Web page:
Leo's heart leapt into his throat an created a painful lump there. Raph had seized upon an uncomfortable thought. As little as Leo wanted to know of his brother's darkest pain, knowing might take away the creative power of his nightmares. Not House's twisted, half-fabricated version, but the truth through Raphael's eyes, the most honest, brutal perspective of all. Raph's offer to open himself moved him, and he nearly seized his brother in an embrace. "I think…for my sanity, I'd like to know, but I can't ask you to tell me," he said cautiously.
Raph waved Leo's caution off with a toss of his hand, which shook more than he probably realized. "It's okay," he said nonchalantly. "Ah, it…probably wasn't as bad as you think. That's weird ta say. But. Uh. It coulda been a lot worse. I think a big part of it was bein' shit scared every second it was gonna get a lot worse. But mostly, they just held me still an' did it. An' they laughed, an called me names. I don't remember too much about what they said. It's like…my brain was somewhere else. I knew what was happenin', but I couldn't concentrate on it even if I wanted to."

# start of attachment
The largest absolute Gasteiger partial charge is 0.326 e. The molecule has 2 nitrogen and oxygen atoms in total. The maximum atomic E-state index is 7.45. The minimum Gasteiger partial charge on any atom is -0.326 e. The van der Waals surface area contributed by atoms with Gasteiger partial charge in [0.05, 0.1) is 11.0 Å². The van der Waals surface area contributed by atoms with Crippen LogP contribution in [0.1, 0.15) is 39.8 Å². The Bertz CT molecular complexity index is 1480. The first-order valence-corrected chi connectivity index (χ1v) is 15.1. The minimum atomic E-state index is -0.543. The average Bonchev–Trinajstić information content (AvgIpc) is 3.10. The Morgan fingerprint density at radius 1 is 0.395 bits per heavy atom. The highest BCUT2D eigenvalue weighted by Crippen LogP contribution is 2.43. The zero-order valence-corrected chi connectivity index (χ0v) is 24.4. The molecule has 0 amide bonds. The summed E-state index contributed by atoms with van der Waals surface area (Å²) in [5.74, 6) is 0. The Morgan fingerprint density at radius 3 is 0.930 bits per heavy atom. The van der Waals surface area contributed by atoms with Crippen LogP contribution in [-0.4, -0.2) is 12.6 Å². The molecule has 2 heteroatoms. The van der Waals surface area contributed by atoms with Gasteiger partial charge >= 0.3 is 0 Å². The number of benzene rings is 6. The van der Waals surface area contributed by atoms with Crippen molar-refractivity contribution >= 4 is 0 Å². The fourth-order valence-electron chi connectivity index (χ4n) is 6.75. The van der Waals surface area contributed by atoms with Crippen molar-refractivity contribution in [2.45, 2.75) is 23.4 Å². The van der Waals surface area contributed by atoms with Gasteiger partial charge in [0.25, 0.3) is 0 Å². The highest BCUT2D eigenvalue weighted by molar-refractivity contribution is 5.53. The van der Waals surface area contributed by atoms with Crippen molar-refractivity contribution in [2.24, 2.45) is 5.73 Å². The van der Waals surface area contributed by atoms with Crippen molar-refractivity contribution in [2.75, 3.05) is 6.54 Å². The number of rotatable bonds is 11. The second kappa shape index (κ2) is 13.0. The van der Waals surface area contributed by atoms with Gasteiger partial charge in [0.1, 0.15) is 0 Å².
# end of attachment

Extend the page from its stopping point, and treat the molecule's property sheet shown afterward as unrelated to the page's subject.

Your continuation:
That was good, right? Only... "Where was your brain?"
"I dunno. I couldn't really think at all. It's like when you're in a fight you know you're about ta lose an' your body's doin' all the work for ya. Like some really, really sharp nightmare. You feel everythin', you know what's goin' on, but you can't put names to anything' or-or find words or…it was weird. The only thing I could really think was, 'I hafta get outta this.' An' I could…think ain't the right word…I could remember why. Things like, how I promised Mike I'd show 'im my Boondocks DVDs."
"That's weird," Leo admitted.